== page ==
Nova Scotia ends COVID-19 state of emergency and lifts mask mandates
Mask rules remain in schools, jails, courts and hospitals, but lifted everywhere else
Nova Scotia's state of emergency has ended after two years and the province's COVID-19 mask mandate was lifted for most indoor public places Monday.
People in stores, theatres, restaurants and other public places will no longer have to don face coverings or show proof of vaccination, but after a last-minute change, masks will still be mandatory in schools for a few more weeks.
Masks are also still required in provincial jails, courts, hospitals and other health-care settings, long-term care homes and adult residential centres.
The province also lifted gathering limits and rules for physical distancing. Businesses and organizations across all sectors can resume full operations with no mandatory public health restrictions.
Special events such as festivals, sports, performances, meetings, training and faith ceremonies can resume in full.
The province invoked the Emergency Management Act in March 2020 to declare a state of emergency, and kept renewing it every two weeks. That allowed the government to quickly impose measures like closing the borders and keeping people from leaving home.
The Emergency Management Act was also used to ban protesters from blocking roads and highways. It was lifted at 12:01 a.m. Monday.
Health act remains
Wayne MacKay, a law professor at Dalhousie University, said the province did the right thing by using the act in early 2020, but it should have been more transparent about its need to renew the state of emergency during the past two years.
"We should ensure that the government can justify extending that time of emergency each time they have to do it," he said.
The province can still use the Health Protection Act to impose some restrictions.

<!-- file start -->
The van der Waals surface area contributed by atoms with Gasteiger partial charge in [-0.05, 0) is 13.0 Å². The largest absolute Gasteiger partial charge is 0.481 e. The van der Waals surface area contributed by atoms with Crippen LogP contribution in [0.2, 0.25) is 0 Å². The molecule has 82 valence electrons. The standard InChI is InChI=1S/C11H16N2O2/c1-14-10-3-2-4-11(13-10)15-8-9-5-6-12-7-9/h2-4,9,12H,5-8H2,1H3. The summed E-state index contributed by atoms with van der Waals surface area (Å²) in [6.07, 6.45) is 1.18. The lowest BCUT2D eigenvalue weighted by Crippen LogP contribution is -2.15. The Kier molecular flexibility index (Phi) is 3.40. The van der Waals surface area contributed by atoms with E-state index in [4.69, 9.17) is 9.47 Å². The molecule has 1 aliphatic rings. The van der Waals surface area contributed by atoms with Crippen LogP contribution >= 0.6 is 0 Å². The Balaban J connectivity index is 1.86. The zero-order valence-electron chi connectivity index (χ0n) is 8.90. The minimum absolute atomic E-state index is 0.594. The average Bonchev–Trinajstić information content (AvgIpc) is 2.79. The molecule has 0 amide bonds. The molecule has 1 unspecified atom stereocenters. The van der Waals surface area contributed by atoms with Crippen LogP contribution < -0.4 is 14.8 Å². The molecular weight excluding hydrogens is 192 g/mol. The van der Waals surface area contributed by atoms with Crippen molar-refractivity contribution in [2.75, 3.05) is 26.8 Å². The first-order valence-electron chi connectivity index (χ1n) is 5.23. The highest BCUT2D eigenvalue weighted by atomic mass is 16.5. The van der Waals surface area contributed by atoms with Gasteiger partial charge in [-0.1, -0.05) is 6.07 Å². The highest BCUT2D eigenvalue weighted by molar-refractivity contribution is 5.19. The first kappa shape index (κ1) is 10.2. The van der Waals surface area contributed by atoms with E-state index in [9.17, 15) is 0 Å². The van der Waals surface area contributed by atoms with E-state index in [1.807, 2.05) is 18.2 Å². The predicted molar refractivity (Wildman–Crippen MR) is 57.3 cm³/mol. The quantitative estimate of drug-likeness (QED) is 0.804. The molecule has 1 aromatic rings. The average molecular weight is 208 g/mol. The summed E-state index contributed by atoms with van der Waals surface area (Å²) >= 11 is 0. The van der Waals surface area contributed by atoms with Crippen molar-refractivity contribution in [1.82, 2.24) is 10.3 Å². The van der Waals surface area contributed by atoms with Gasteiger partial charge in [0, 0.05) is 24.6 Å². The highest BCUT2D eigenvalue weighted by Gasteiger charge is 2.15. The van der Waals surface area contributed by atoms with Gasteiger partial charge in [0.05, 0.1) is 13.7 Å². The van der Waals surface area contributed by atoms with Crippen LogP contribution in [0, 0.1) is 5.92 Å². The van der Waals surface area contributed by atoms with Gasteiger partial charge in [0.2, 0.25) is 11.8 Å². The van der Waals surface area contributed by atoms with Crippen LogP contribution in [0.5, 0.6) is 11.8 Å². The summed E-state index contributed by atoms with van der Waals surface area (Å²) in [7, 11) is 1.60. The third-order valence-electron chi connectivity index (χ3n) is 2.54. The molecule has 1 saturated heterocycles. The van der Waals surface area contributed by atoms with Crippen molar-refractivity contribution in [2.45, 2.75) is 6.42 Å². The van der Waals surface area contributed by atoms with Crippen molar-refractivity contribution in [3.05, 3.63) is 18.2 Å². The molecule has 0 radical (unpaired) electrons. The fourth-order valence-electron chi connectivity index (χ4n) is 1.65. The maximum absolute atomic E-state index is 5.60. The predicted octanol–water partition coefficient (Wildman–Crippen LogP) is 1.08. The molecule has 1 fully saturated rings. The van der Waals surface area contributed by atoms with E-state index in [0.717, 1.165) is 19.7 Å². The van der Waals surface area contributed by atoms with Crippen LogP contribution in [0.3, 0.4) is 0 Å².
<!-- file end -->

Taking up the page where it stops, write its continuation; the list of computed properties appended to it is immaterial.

Even with the lifting of most restrictions, Nova Scotia's chief medical officer of health said Monday that after a decline, the number of lab-confirmed positive COVID-19 tests has gone up over the last few weeks.
Thanks to the province's high level of vaccination, Dr. Robert Strang said restrictive, mandated measures are no longer needed, but he urged people to make personal choices that keep themselves and others safe.
Listen to Dr. Robert Strang's full interview here:
"It's no different today than it was a month ago, or last week — there's still virus around and we need people to be careful," he told CBC Radio's Information Morning.
"But, you know, at some point, the restrictive measures were always time-limited and we shouldn't necessarily have to require something to have people understand and follow steps that will keep them and others safe."
Marc Maillet, the provincial director of the Canadian Transplant Association, said the end of public health mandates adds another level of anxiety for people who are immunocompromised or have underlying health conditions.
"I guess there is a little bit of frustration there," he said on CBC Radio's Maritime Noon. "Everybody is expecting people to make the right choice and I strongly believe that most people will."
Maillet, who is a transplant recipient, said people who have suppressed immune systems have had a "heightened awareness" the last two years and it will continue after the mandates are gone.
"We're just asking people to just stop for a minute and think of everybody around them," he said. "You can't tell if the person next to you is immunocompromised or has a serious underlying illness that if they catch COVID, it could be the end. They could die from this."
Protest outside Strang's home
People opposed to public health measures protested outside of Strang's home on Sunday.
He said his family had to deal with a small group of protesters, as well as prank phone calls, well into Monday morning.
"It's a very small group of people, single-digit numbers, and I'm not sure quite what point they're trying to make," he said.
Strang thanked the many Nova Scotians who sent him messages of support over the weekend, and said he pays the protesters "as little attention as possible."
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With files from The Canadian Press and CBC Radio's Information Morning